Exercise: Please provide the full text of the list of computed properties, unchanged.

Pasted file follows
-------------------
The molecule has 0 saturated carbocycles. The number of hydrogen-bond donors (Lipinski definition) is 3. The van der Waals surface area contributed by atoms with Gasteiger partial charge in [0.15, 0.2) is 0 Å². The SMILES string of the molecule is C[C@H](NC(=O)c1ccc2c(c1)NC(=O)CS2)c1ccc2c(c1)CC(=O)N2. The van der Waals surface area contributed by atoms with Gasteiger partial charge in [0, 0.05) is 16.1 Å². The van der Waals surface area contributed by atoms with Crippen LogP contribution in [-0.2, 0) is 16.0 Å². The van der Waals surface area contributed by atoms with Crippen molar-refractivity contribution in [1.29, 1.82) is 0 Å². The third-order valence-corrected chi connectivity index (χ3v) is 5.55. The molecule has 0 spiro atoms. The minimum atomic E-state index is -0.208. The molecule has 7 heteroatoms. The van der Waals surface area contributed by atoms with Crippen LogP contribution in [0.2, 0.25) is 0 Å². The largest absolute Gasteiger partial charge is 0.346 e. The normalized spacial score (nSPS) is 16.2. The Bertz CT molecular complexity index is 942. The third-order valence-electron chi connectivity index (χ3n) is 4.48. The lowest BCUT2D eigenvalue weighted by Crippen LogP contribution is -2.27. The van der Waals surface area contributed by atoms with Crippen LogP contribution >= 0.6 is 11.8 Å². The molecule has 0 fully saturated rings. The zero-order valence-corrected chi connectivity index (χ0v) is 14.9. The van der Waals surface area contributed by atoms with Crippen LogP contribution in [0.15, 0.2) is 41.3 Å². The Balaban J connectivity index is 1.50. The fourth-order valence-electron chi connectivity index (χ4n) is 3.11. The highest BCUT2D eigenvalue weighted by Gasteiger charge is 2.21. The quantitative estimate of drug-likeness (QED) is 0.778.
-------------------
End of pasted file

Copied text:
The molecule has 0 saturated carbocycles. The number of hydrogen-bond donors (Lipinski definition) is 3. The van der Waals surface area contributed by atoms with Gasteiger partial charge in [0.15, 0.2) is 0 Å². The SMILES string of the molecule is C[C@H](NC(=O)c1ccc2c(c1)NC(=O)CS2)c1ccc2c(c1)CC(=O)N2. The van der Waals surface area contributed by atoms with Gasteiger partial charge in [0, 0.05) is 16.1 Å². The van der Waals surface area contributed by atoms with Crippen LogP contribution in [-0.2, 0) is 16.0 Å². The van der Waals surface area contributed by atoms with Crippen molar-refractivity contribution in [1.29, 1.82) is 0 Å². The third-order valence-corrected chi connectivity index (χ3v) is 5.55. The molecule has 0 spiro atoms. The minimum atomic E-state index is -0.208. The molecule has 7 heteroatoms. The van der Waals surface area contributed by atoms with Crippen LogP contribution in [0.2, 0.25) is 0 Å². The largest absolute Gasteiger partial charge is 0.346 e. The normalized spacial score (nSPS) is 16.2. The Bertz CT molecular complexity index is 942. The third-order valence-electron chi connectivity index (χ3n) is 4.48. The lowest BCUT2D eigenvalue weighted by Crippen LogP contribution is -2.27. The van der Waals surface area contributed by atoms with Crippen LogP contribution >= 0.6 is 11.8 Å². The molecule has 0 fully saturated rings. The zero-order valence-corrected chi connectivity index (χ0v) is 14.9. The van der Waals surface area contributed by atoms with Crippen LogP contribution in [0.15, 0.2) is 41.3 Å². The Balaban J connectivity index is 1.50. The fourth-order valence-electron chi connectivity index (χ4n) is 3.11. The highest BCUT2D eigenvalue weighted by Gasteiger charge is 2.21. The quantitative estimate of drug-likeness (QED) is 0.778.